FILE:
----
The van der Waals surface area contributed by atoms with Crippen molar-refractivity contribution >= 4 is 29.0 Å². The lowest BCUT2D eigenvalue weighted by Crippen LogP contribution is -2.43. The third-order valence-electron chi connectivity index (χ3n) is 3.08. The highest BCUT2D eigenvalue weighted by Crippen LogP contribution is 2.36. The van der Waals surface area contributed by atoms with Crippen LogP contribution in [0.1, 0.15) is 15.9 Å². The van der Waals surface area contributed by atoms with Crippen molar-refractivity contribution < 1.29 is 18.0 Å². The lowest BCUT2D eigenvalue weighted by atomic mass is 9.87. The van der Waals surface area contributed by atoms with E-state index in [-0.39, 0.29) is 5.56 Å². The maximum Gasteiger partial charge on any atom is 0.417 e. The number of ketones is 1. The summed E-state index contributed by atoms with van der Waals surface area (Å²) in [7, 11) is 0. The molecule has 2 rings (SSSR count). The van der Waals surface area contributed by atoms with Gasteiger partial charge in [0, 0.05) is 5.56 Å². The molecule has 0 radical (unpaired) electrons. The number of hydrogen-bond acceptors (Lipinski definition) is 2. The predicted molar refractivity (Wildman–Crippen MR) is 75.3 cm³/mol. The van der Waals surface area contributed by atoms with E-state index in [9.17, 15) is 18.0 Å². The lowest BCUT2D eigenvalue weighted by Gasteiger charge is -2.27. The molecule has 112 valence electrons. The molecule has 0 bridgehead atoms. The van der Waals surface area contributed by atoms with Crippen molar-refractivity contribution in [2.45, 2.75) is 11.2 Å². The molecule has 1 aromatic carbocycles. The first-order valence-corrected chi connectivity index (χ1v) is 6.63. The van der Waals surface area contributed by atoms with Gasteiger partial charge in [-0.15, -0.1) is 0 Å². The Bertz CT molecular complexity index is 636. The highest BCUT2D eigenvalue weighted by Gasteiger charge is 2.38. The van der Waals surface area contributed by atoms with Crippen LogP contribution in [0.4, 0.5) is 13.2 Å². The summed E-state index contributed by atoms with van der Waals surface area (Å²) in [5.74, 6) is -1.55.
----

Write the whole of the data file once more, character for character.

The van der Waals surface area contributed by atoms with Crippen molar-refractivity contribution >= 4 is 29.0 Å². The lowest BCUT2D eigenvalue weighted by Crippen LogP contribution is -2.43. The third-order valence-electron chi connectivity index (χ3n) is 3.08. The highest BCUT2D eigenvalue weighted by Crippen LogP contribution is 2.36. The van der Waals surface area contributed by atoms with Crippen LogP contribution in [0.1, 0.15) is 15.9 Å². The van der Waals surface area contributed by atoms with Crippen molar-refractivity contribution < 1.29 is 18.0 Å². The lowest BCUT2D eigenvalue weighted by atomic mass is 9.87. The van der Waals surface area contributed by atoms with E-state index in [-0.39, 0.29) is 5.56 Å². The maximum Gasteiger partial charge on any atom is 0.417 e. The number of ketones is 1. The summed E-state index contributed by atoms with van der Waals surface area (Å²) in [7, 11) is 0. The molecule has 2 rings (SSSR count). The van der Waals surface area contributed by atoms with Gasteiger partial charge in [0, 0.05) is 5.56 Å². The molecule has 0 radical (unpaired) electrons. The number of hydrogen-bond acceptors (Lipinski definition) is 2. The predicted molar refractivity (Wildman–Crippen MR) is 75.3 cm³/mol. The van der Waals surface area contributed by atoms with E-state index in [9.17, 15) is 18.0 Å². The lowest BCUT2D eigenvalue weighted by Gasteiger charge is -2.27. The molecule has 112 valence electrons. The molecule has 0 bridgehead atoms. The van der Waals surface area contributed by atoms with Crippen molar-refractivity contribution in [2.45, 2.75) is 11.2 Å². The molecule has 1 aromatic carbocycles. The first-order valence-corrected chi connectivity index (χ1v) is 6.63. The van der Waals surface area contributed by atoms with Gasteiger partial charge in [-0.15, -0.1) is 0 Å². The Bertz CT molecular complexity index is 636. The highest BCUT2D eigenvalue weighted by Gasteiger charge is 2.38. The van der Waals surface area contributed by atoms with Crippen LogP contribution in [0.4, 0.5) is 13.2 Å². The summed E-state index contributed by atoms with van der Waals surface area (Å²) in [5.74, 6) is -1.55.